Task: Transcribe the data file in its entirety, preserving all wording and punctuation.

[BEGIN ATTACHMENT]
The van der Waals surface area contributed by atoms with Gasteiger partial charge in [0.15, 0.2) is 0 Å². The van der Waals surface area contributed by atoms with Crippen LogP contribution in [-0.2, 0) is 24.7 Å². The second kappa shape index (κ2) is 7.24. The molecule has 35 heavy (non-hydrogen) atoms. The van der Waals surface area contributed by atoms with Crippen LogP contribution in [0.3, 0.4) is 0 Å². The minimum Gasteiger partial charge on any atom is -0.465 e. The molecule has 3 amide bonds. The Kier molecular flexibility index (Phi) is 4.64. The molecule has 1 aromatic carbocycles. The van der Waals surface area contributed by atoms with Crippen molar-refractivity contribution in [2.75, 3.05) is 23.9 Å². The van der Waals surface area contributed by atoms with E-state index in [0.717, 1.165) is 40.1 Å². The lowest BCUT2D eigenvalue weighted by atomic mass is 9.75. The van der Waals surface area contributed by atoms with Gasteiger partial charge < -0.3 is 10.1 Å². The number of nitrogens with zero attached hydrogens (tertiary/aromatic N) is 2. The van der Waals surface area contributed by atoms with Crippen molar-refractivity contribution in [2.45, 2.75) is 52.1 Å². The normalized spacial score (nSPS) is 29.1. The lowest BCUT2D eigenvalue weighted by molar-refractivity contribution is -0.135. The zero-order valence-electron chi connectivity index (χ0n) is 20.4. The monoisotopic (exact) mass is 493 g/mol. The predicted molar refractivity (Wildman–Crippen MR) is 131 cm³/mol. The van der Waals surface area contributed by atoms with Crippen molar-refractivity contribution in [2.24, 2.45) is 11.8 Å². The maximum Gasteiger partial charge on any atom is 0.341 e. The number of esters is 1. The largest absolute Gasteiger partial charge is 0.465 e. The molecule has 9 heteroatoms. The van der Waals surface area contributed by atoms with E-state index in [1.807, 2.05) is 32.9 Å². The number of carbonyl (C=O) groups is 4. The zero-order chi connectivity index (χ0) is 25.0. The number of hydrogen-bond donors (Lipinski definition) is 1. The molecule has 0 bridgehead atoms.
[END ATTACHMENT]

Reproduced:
The van der Waals surface area contributed by atoms with Gasteiger partial charge in [0.15, 0.2) is 0 Å². The van der Waals surface area contributed by atoms with Crippen LogP contribution in [-0.2, 0) is 24.7 Å². The second kappa shape index (κ2) is 7.24. The molecule has 35 heavy (non-hydrogen) atoms. The van der Waals surface area contributed by atoms with Crippen LogP contribution in [0.3, 0.4) is 0 Å². The minimum Gasteiger partial charge on any atom is -0.465 e. The molecule has 3 amide bonds. The Kier molecular flexibility index (Phi) is 4.64. The molecule has 1 aromatic carbocycles. The van der Waals surface area contributed by atoms with Crippen molar-refractivity contribution in [2.75, 3.05) is 23.9 Å². The van der Waals surface area contributed by atoms with E-state index in [0.717, 1.165) is 40.1 Å². The lowest BCUT2D eigenvalue weighted by atomic mass is 9.75. The van der Waals surface area contributed by atoms with Gasteiger partial charge < -0.3 is 10.1 Å². The number of nitrogens with zero attached hydrogens (tertiary/aromatic N) is 2. The van der Waals surface area contributed by atoms with Crippen molar-refractivity contribution in [2.45, 2.75) is 52.1 Å². The normalized spacial score (nSPS) is 29.1. The lowest BCUT2D eigenvalue weighted by molar-refractivity contribution is -0.135. The zero-order valence-electron chi connectivity index (χ0n) is 20.4. The monoisotopic (exact) mass is 493 g/mol. The predicted molar refractivity (Wildman–Crippen MR) is 131 cm³/mol. The van der Waals surface area contributed by atoms with Crippen molar-refractivity contribution in [2.24, 2.45) is 11.8 Å². The maximum Gasteiger partial charge on any atom is 0.341 e. The number of esters is 1. The largest absolute Gasteiger partial charge is 0.465 e. The molecule has 9 heteroatoms. The van der Waals surface area contributed by atoms with E-state index in [1.807, 2.05) is 32.9 Å². The number of carbonyl (C=O) groups is 4. The zero-order chi connectivity index (χ0) is 25.0. The number of hydrogen-bond donors (Lipinski definition) is 1. The molecule has 0 bridgehead atoms.